-A rapid pulse
-Excessive salivation and thickened saliva
-Sticky gums
-Muscle tremors
-Vomiting or diarrhoea
-Loss of consciousness

How to Treat Heat Stroke in Cats

For the best chance of survival and to prevent brain damage, you need to gradually lower your cat’s body temperature using the methods listed below, and take them to the nearest vet immediately.

  • Move your cat to the most shaded and cool area you can

  • Avoid cooling them down too rapidly to avoid shock - this can also be fatal

  • If possible, wrap your cat in cool - not cold - wet towels, targeting the paws, underarm, belly and groyne areas where there’s less fur

  • If you don’t have towels, wet down their fur with cool water until their breathing settles down, but not too much that they start shivering.

  • Place them in the breeze of a fan.

  • Allow them to drink small amounts of cool water

  • Even if your cat looks like they may be recovering or you just suspect they might have heat stroke, they should still always be checked by a vet as quickly as possible.

Keep Your Cat Protected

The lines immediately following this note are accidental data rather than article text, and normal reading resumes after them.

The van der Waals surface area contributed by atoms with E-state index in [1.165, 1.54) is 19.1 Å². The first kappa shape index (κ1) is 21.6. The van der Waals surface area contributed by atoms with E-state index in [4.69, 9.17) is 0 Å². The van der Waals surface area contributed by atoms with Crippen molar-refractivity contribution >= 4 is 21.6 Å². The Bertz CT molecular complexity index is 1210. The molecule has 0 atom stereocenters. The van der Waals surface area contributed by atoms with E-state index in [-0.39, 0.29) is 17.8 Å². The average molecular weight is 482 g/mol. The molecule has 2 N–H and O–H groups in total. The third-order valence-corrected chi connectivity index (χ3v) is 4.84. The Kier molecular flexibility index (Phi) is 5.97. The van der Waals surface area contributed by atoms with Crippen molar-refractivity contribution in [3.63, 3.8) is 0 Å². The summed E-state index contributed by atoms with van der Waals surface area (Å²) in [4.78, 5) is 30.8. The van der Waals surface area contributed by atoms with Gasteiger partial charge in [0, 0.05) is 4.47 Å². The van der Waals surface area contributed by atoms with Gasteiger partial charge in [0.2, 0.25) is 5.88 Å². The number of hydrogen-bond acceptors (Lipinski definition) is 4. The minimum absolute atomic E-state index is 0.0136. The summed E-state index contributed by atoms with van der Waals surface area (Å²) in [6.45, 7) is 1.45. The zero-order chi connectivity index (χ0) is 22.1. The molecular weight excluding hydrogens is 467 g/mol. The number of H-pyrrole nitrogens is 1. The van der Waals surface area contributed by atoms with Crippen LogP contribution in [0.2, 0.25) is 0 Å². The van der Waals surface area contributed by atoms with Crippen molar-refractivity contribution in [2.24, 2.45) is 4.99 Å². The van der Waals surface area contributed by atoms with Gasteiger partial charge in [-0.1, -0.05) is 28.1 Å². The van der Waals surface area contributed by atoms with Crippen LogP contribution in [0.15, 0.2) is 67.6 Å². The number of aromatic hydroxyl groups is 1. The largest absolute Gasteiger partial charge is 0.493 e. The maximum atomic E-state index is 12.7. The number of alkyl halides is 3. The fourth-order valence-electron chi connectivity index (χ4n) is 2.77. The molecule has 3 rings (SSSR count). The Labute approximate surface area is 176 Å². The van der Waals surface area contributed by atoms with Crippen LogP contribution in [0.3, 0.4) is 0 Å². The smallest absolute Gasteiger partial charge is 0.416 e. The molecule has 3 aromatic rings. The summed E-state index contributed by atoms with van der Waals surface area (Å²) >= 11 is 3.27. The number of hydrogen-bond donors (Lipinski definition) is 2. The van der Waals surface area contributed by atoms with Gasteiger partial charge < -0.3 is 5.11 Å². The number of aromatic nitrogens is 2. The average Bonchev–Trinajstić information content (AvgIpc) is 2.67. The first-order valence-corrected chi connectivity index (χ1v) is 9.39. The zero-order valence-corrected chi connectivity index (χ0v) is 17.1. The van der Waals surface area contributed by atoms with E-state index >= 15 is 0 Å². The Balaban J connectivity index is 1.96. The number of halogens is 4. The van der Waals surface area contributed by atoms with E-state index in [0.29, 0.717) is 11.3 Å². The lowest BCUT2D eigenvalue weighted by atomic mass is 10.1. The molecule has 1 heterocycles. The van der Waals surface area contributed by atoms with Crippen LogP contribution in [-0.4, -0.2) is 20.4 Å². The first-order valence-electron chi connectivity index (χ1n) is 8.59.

The hot weather presents another challenge for our furry feline friends! Peak flea season also occurs in the summer months. Those opportunistic blighters are everywhere.

And remember folks, 95% of fleas live in your home environment, not on your pet. 

To break the flea lifecycle this peak flea season and to help ensure a flea free forever, treat your home with Itch Flea Home Spray.


 Here's what our in-house vet Dr. Zoe Costigan has to say:

“For existing infestations or if you’re new to Itch, I recommend using a one-off blast of Itch Flea Home Spray (link to home spray product page) to deliver almost certain death to the fleas hiding around your home, combined with Itch Flea Spot on flea solution which kills new adult fleas coming into contact with your pet within 24 hours (plus the powerful formula kills flea eggs and larvae to stop them coming back!)

Then keep up their regular monthly flea treatment to stop the microscopic mingers ruining their summer of fun with a monthly Itch Flea subscription so you never forget to protect your pet!”